- The Washington Times - Thursday, February 17, 2022

House Republicans are urging President Biden to remove COVID-19 vaccine requirements for Canadian truck drivers entering the U.S. as Freedom Convoy protests continue in Ottawa.

In a letter to Mr. Biden led by Rep. Matthew M. Rosendale of Montana and signed by 63 Republicans on Thursday, the lawmakers said the mandate poses “disastrous consequences for American commerce.”

“We are deeply concerned by the recent implementation of COVID-19 vaccination requirements for essential travelers to the United States and Canada despite widespread opposition and serious concerns over the mandate’s effect on our nation’s supply chain,” the lawmakers wrote.

Last month, the administration began requiring non-U.S. individuals seeking to cross the U.S. border with Canada and Mexico to show proof of vaccination. The requirement applies to both essential and nonessential travel.

Department of Homeland Security Secretary Alejandro Mayorkas said the updated requirements “reflect the Biden-Harris administration’s commitment to protecting public health while safely facilitating the cross-border trade and travel that is critical to our economy.”

But the lawmakers said the requirement has only weakened an already vulnerable supply chain as the U.S. works to bounce back from the pandemic.

“The decision by your administration and the Canadian government is not only impacting truck drivers, but it also hurts American agriculture and countless industries across our nation,” the lawmakers wrote. “Many farmers and ranchers rely on Canada for agricultural inputs and other products.”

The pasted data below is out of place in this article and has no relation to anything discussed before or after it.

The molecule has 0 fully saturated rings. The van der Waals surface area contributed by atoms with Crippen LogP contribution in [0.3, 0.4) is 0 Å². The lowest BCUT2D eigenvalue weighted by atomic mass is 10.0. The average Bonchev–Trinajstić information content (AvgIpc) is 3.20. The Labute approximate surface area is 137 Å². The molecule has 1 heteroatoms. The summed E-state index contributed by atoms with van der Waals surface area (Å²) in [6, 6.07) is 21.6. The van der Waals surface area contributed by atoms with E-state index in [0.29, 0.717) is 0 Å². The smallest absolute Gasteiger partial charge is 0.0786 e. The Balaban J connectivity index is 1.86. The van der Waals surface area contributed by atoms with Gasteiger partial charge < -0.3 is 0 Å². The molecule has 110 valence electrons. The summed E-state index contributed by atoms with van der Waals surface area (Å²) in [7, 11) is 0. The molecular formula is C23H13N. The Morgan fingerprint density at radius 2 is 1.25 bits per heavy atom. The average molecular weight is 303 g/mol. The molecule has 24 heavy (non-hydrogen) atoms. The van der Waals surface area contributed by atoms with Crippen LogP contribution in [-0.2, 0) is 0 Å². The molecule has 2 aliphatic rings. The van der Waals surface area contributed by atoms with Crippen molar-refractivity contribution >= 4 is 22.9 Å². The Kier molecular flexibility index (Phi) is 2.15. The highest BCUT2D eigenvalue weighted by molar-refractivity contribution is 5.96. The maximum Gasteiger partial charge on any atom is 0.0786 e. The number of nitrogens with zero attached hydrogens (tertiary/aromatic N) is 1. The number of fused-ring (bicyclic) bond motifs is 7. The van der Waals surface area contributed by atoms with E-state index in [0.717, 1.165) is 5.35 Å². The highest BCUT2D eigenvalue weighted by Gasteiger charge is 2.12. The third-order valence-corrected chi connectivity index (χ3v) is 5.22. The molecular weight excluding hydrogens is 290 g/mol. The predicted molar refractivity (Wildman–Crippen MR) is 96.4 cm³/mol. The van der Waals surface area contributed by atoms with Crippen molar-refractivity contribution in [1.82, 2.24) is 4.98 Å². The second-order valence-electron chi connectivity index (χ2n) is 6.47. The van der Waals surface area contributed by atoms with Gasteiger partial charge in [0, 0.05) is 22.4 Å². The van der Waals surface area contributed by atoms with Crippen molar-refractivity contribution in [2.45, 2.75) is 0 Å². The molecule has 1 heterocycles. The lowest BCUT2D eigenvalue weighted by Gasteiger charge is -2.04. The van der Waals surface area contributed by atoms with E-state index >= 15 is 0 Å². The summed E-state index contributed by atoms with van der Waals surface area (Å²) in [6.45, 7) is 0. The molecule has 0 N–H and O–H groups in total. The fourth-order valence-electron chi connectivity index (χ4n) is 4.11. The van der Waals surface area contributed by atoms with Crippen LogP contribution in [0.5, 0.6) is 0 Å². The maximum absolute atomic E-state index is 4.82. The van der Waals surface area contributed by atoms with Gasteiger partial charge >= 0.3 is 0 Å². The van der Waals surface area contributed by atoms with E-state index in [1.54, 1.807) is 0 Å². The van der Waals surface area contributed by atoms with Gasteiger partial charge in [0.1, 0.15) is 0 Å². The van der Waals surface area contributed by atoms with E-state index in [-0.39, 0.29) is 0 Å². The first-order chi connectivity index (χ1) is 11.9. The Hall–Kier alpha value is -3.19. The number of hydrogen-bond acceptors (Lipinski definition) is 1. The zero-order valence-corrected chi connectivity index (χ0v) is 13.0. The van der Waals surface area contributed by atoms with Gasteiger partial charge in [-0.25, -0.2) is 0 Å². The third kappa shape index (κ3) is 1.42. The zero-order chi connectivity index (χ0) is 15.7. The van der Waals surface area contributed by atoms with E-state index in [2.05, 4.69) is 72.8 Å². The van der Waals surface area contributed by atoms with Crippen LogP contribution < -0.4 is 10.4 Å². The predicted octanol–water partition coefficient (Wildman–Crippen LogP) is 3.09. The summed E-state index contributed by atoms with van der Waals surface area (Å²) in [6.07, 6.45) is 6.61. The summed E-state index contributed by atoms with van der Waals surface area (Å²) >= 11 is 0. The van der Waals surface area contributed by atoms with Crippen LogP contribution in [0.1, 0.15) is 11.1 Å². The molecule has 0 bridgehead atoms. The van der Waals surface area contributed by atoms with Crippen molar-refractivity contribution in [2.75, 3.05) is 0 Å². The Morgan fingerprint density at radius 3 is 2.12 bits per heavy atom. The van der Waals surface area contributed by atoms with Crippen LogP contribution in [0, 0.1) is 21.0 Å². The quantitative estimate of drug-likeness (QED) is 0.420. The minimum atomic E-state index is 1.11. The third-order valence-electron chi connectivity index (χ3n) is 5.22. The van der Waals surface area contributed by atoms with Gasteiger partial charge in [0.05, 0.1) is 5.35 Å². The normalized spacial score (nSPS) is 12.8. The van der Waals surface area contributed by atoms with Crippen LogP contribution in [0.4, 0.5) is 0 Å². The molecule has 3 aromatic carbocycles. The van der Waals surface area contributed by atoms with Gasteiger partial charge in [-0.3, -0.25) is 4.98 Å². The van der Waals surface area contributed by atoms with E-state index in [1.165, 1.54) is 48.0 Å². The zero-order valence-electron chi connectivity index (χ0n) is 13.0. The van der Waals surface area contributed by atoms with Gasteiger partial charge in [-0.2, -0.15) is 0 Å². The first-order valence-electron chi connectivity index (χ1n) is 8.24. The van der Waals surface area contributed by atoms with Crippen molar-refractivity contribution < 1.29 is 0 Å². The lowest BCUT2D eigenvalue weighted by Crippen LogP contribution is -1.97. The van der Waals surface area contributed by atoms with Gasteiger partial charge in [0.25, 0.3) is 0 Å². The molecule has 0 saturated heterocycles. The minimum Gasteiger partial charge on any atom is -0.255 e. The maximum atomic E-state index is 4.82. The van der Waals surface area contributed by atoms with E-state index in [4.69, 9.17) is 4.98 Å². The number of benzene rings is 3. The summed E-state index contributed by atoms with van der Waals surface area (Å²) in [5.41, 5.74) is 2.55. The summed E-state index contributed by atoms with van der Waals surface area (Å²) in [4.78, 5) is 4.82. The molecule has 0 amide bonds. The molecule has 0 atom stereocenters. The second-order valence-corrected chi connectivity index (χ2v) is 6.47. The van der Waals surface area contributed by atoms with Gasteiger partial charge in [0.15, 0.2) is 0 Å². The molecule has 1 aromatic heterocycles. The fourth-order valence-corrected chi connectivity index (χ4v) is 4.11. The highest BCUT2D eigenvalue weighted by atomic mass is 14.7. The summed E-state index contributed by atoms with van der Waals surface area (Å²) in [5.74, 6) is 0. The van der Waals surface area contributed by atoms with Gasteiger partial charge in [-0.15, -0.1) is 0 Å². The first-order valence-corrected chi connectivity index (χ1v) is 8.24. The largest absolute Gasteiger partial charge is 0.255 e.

According to estimates from the American Trucking Association, big rigs moved 70.9% of the “value of surface trade between the U.S. and Canada” in 2020. In total, trucks entering the U.S. from both Canada and Mexico moved $695 billion worth of goods.

The administration has scrambled to mend the weakened supply chain battered by months of delays and backups. Last summer, the administration stood up a task force aimed at shoring up the flow of goods.

But the lawmakers said Thursday that the decision to require proof of vaccine for truckers was shortsighted, and ignored input from industry experts. 

“Instead of consulting with industry professionals to repair our collapsing supply chains, your administration is instead burdening an already depleted trucking workforce and causing irreparable harm to our economy at a time when we can least afford it,” the lawmakers wrote.

The mandates have come into sharp focus as a group of truckers known as the “Freedom Convoy” converged on Canada’s capital city last month in protest of the vaccine mandates at the border. The demonstration spread throughout the country as a show of resistance against COVID-19-related mandates.

Mr. Biden urged Canadian Prime Minister Justin Trudeau last week to use federal powers to quell protests after demonstrations at U.S.-Canada border crossings began impacting the flow of goods across the border.

Mr. Trudeau invoked Canada’s Emergencies Act earlier this week, which gives the government broad authority to crack down on protesters.

Late last week, police began clearing a blockade at the Ambassador Bridge, a key border crossing with Michigan, that had forced U.S. auto manufacturers to cut production due to parts shortages.

Earlier this week, authorities began clearing the Coutts, Alberta, border crossing into Montana.

On Wednesday, police began warning truckers in Ottawa to immediately depart or face arrest.

Harold Jonker, one of the organizers behind the demonstration in Ottawa, scoffed at the pamphlets and said Thursday that demonstrators plan to remain in the capital city.

With no clear end to the protests in sight and with a supply chain still in recovery, the lawmakers said they fear the mandates will only cause further economic harm.

“We strongly urge you to work with the Canadian government to lift these mandates before the American public suffers for it,” the lawmakers wrote. 

For more information, visit The Washington Times COVID-19 resource page.

• Joseph Clark can be reached at jclark@washingtontimes.com.

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